Everyone knows there is a huge diversity gap in design and tech fields. What is important to note is that there is very little work being done with underserved youth at a young age to help prepare them and to combat this disparity.
Therefore, exposure at a young age is essential. My goal with Inneract Project is to provide minority parents from underserved communities with valuable opportunities for their kids to enter design fields.
I was raised in Richmond, California, where, like most young people in urban communities across the nation, I was primarily exposed to sports and music. I ran into design via a scholarship to play college ball but not every kid in the community will get this opportunity.
While I was in college, I randomly picked design as a major. This was because I liked to draw when I was a kid. Through this random act, I was exposed to a new world. I think every kid in the community deserves to know about design.
There are a TON of career options for youth in these fields. I work in the Bay Area where design is an important skill in the tech industry. Design careers are in demand, and as a result, pay well.
Creative fields are projected to be one of the most promising new opportunities for employees over the next 7 years. (Source: U.S. Bureau of Labor Statistics.)
Design in Context
In today’s world, design is all around us – logos, architecture, furniture, packaging, websites, technology, fashion, and endless other places. Even so, few people really understand what design is.
Design “process” encourages creativity and innovation, which drives our global marketplace. It takes into account; function, human values, social conditions and aesthetics. It makes our lives efficient, informed, sustainable, and more productive.
It is deeply embedded into our culture and is used to move our nation forward. Yet, it is a missing piece in K-12 education and most underserved communities have little knowledge of its existence.
Inneract Project is trying to change this. We know from studies that academic achievement by 8th grade is one of the largest predictors of college readiness.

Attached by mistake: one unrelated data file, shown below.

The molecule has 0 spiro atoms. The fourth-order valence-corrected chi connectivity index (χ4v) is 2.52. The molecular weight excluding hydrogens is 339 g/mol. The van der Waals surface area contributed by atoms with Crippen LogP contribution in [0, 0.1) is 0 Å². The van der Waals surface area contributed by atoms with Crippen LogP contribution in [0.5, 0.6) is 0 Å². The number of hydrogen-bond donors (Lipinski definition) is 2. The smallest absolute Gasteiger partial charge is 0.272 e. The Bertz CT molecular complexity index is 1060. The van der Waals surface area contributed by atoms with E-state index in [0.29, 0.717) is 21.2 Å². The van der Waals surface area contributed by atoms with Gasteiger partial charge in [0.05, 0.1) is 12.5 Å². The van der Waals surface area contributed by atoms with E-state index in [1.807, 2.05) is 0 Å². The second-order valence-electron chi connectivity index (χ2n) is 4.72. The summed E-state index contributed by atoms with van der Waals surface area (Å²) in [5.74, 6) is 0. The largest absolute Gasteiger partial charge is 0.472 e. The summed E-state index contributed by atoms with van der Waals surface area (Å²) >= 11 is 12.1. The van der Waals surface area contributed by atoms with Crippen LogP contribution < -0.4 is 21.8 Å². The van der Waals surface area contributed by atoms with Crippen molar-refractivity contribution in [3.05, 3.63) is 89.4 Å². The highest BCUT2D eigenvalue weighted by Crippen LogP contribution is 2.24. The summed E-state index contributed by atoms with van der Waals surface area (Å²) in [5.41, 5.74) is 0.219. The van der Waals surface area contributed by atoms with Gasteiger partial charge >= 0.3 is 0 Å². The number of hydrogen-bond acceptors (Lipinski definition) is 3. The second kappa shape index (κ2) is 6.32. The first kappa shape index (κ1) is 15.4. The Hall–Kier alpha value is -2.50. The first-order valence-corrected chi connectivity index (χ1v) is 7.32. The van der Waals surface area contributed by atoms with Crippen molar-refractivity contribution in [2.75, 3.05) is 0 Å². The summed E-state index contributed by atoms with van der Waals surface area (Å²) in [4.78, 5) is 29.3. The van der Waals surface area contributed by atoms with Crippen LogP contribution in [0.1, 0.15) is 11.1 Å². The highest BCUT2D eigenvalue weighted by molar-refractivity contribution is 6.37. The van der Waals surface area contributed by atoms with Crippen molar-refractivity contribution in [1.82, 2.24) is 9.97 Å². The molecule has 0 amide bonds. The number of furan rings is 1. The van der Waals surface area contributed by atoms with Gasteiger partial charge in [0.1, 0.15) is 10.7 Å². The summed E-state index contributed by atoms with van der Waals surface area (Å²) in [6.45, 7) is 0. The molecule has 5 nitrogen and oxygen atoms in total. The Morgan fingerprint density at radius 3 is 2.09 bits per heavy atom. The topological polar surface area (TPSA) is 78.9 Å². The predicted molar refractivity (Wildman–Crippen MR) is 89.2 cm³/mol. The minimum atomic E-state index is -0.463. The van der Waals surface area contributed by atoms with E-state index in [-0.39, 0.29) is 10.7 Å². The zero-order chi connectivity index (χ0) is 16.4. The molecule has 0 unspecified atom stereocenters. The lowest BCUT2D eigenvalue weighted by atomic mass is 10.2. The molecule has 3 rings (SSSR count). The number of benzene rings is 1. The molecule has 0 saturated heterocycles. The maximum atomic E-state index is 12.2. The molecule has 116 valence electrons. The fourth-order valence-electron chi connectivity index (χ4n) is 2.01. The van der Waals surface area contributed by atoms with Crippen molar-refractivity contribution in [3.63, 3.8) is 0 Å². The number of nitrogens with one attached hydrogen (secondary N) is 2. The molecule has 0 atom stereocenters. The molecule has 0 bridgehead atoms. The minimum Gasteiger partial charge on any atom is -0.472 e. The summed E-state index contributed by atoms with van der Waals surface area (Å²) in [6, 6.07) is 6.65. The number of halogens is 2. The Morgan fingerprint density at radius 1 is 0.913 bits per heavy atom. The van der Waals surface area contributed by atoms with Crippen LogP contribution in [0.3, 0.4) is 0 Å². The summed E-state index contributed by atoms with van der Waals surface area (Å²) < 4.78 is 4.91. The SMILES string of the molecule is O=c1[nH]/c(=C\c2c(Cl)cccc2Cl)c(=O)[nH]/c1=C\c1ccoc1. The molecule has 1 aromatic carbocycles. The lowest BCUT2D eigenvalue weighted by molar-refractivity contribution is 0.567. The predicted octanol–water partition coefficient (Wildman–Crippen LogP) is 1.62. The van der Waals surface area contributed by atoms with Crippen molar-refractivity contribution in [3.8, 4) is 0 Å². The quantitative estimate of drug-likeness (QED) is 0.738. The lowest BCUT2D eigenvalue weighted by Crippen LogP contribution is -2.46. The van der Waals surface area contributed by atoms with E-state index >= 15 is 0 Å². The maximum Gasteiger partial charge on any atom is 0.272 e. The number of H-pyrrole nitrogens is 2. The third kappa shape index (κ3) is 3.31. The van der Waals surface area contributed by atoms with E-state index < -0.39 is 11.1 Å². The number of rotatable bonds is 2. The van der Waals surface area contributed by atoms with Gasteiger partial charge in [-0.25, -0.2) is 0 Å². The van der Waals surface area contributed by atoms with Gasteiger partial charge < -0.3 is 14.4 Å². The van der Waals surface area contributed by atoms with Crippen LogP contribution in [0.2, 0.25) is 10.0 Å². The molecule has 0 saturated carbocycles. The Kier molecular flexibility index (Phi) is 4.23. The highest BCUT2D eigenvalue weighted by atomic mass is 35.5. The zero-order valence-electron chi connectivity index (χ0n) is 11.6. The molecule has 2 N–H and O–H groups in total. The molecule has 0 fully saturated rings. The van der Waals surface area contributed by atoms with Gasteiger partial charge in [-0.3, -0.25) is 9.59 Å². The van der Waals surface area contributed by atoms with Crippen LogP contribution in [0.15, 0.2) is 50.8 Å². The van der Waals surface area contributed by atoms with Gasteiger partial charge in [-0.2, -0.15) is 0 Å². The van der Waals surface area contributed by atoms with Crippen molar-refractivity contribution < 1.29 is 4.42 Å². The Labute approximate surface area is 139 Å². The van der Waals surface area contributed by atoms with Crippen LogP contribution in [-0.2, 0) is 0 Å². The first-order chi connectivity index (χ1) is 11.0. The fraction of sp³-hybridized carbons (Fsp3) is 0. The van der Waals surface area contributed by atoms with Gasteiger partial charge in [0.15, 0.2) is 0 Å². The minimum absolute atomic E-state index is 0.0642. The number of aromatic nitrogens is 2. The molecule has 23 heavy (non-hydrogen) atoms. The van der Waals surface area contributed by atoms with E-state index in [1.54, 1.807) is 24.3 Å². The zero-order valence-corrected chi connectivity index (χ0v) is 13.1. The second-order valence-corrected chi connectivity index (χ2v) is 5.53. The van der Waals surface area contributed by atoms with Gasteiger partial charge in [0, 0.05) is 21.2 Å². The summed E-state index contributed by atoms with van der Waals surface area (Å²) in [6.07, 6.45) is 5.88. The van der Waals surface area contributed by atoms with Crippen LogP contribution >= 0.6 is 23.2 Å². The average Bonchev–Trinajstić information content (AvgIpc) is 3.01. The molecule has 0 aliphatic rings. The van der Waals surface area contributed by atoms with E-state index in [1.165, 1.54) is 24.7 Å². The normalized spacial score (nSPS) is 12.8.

We want to start working with young minority students at an early age, to give them the proper exposure, education and preparation to enter fields in design.In 2015, only 6% of African American graduates received Art/Design bachelor’s degrees from U.S. degree granting institutions. (Higher Education Arts Data Services (HEADS)
As our nation focuses more on innovation, we must educate our youth on what design can offer and develop their problem-solving skills to prepare them for jobs that meet the needs of our changing world.
We must also educate parents and the broader community so they can support this new generation of design thinkers. We believe parents are the key and invite them to not only sign their kids up for our classes and workshops but pass the word around, be involved, and help us build a network of parents dedicated to improving the quality of life and future for our young people.
We are working on an expansion model, testing Inneract Project programs in other cities as well as entrepreneurship for youth. We are empowering them through design and providing opportunities for them to create products that they believe the world needs.
About Maurice Woods:
Maurice Woods is the Executive Director/Founder of the Inneract Project (IP). Maurice graduated from the University of Washington with a BFA and MFA in Visual Communication Design. He played basketball as an undergraduate and professionally worldwide for 7 years. Since graduating, he has taught undergraduate and graduate level courses at multiple colleges, lectured nationally and internationally and contributed to various media outlets including the Wall Street Journal.
Maurice served as Co-Chair of Education for the AIGA San Francisco and nationally as a Board of Advisor for the Diversity Archive Collection Exhibition. Currently he sits on the board for Design Ignites Change. Professionally, Maurice worked as a designer at the world’s largest independent design consultancy, Pentagram Design. He designed extensive identity, retail, exhibit and interactive programs for clients such as Nike, Greyhound, Symantec, Priceline.com, and Google. He has won multiple design awards, featured in publications and is also a Jefferson Award winner. He currently works as a Experience Design lead at Yahoo.
For specific questions or to get involved to help our mission, email us at email@example.com. We are currently looking for fundraising board members.
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– By Guest Contributor: Maurice Woods